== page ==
Then the inland waterways through Russia to St Petersburg and into the Baltic sea
down the coast of the Baltic states and into the canal network in Poland/Germany
Cross channel back to London
I set off from Kew Bridge 11th and the first stop on this journey is the river Darent in Dartford, “Milda” will be here till the weekend of the 21st before setting sail for the Medway (weather and tide permitting)
Todo Europa boat trip
* Finish kitchen
- crow bar
- make wood structure (Y)
- find table top
- test fridge
- sink waste connection
- put in window
- hooks for cups and pans, drying rack
- sheet of hardboard for wall
- socket kitchen, wood stove, toilet
- look at underfloor, think about moving
- roof power, light
* wind mill email
- look at ballast and storage
* sought clothes
* look at servicing engine + buy parts.
- deal with fuel leak
* look at new ropes?
* Fire place lower (complex)
* For the trip
- Facebook page for Thames, Medway, Coast, Crossing, North France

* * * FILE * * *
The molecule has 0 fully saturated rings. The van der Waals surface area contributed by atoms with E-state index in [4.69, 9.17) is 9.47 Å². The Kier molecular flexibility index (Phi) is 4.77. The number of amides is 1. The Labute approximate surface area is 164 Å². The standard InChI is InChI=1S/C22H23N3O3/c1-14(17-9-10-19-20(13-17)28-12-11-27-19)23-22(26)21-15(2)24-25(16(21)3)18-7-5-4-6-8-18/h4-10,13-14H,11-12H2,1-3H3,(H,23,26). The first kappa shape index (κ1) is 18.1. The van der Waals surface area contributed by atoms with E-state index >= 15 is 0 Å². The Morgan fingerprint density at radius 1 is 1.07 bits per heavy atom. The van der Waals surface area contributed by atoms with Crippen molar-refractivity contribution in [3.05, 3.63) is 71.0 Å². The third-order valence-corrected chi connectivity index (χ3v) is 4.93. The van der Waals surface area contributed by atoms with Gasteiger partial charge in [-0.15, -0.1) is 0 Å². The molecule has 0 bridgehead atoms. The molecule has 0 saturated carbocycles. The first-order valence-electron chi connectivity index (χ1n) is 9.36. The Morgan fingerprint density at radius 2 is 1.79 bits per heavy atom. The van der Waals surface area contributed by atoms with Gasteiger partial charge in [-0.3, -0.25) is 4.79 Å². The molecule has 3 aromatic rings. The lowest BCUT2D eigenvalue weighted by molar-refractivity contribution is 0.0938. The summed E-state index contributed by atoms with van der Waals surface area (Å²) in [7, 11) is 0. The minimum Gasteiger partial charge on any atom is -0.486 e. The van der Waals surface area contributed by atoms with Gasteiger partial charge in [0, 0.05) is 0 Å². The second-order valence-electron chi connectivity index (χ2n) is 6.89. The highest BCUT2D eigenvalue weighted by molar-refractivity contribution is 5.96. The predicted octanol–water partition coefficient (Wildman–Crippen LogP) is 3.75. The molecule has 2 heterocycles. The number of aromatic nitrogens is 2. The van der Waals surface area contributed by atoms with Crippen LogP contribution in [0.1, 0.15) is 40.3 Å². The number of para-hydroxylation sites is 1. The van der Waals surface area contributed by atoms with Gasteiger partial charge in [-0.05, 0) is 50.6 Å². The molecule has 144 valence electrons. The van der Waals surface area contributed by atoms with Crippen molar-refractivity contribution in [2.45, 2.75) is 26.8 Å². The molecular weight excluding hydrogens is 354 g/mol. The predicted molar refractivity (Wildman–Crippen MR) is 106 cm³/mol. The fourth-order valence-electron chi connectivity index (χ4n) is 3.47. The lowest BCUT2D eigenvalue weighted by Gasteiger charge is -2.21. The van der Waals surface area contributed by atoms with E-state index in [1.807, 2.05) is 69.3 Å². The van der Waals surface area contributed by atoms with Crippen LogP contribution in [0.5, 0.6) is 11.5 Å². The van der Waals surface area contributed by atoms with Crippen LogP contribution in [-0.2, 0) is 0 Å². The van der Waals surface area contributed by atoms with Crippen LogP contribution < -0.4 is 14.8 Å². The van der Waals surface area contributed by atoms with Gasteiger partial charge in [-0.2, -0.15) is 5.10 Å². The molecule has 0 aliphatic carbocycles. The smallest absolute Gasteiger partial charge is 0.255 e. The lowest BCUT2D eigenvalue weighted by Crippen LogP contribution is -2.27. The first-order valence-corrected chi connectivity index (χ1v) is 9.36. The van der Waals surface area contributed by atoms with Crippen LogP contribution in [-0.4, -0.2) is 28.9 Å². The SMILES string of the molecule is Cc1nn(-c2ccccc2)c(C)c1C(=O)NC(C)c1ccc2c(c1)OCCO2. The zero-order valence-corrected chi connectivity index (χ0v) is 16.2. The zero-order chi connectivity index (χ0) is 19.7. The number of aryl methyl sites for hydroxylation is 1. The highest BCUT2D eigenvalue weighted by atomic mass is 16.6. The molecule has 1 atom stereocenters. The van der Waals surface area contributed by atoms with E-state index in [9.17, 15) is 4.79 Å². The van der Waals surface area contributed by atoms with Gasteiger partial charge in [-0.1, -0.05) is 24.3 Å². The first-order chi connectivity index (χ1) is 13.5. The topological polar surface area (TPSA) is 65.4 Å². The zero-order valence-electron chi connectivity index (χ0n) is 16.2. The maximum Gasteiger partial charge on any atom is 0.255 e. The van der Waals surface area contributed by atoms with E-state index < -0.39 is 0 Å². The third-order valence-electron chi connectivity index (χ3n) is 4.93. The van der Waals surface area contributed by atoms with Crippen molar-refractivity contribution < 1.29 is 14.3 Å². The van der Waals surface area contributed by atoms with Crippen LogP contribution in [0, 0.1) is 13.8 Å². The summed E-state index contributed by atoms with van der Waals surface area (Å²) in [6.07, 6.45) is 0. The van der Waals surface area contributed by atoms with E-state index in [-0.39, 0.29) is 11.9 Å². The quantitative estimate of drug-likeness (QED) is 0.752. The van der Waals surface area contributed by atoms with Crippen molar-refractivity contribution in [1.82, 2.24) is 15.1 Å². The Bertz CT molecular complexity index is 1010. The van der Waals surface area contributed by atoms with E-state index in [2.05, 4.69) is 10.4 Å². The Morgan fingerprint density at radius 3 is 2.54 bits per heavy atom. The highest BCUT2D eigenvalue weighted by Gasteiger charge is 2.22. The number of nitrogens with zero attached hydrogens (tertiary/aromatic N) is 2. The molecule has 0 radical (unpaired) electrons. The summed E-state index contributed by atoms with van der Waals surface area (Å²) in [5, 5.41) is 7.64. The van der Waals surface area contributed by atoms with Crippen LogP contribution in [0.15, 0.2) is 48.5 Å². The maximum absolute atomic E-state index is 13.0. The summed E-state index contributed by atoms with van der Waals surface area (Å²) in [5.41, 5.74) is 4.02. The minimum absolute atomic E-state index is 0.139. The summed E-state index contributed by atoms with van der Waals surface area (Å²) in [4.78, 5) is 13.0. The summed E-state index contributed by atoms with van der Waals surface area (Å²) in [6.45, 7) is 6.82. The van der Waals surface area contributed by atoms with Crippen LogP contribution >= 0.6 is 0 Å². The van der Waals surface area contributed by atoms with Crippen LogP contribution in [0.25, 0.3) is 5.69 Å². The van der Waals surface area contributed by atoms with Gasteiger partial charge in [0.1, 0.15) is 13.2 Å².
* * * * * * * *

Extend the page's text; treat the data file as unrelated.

- Paul about the convoy
* Life Raft and Flare?
* Ask to buy 2 life jacket
- clear the seats and back
Tell CRT I left their waters
Look at tides and time
Fill up with fuel
Program radio with more resets
Redundant Navigation on black laptop.
- the mud or the party
- talk to coast guard
- look for ports
- talk to coast guard
- bit of research
* French port
- what papers?
- Wallets of ships papers
- licence river
- Vat paid, VAT fuel
Wind Turbine full of water
Charge controller looks fine
A simple guide on how to use boat batteries
The only time you can get a “true’ish” reading is after they have been sitting without charge in or out for a few hours. The rest of the time it's a “ruleofthumb” reading, you need to get used to this.
Don't go lower than 12.2v if you want your battery’s to last any time and 12.4v would be sensible cut off point to extend their life.
If you have limited power generation you need to run your battery's on full rather than empty. Otherwise your paying out big time in a year or less. It's normal that everyone wrecks their first set of batteries. Learn from this for the next set, this is a first step for new boaters.
You're living on a boat not a house, you can't just turn the lights on without thinking about all the above. The sooner you get used to this the sooner you can let it drift to the back of your mind.
Happy boating, my your lights shine bright and your laptop be fully charged.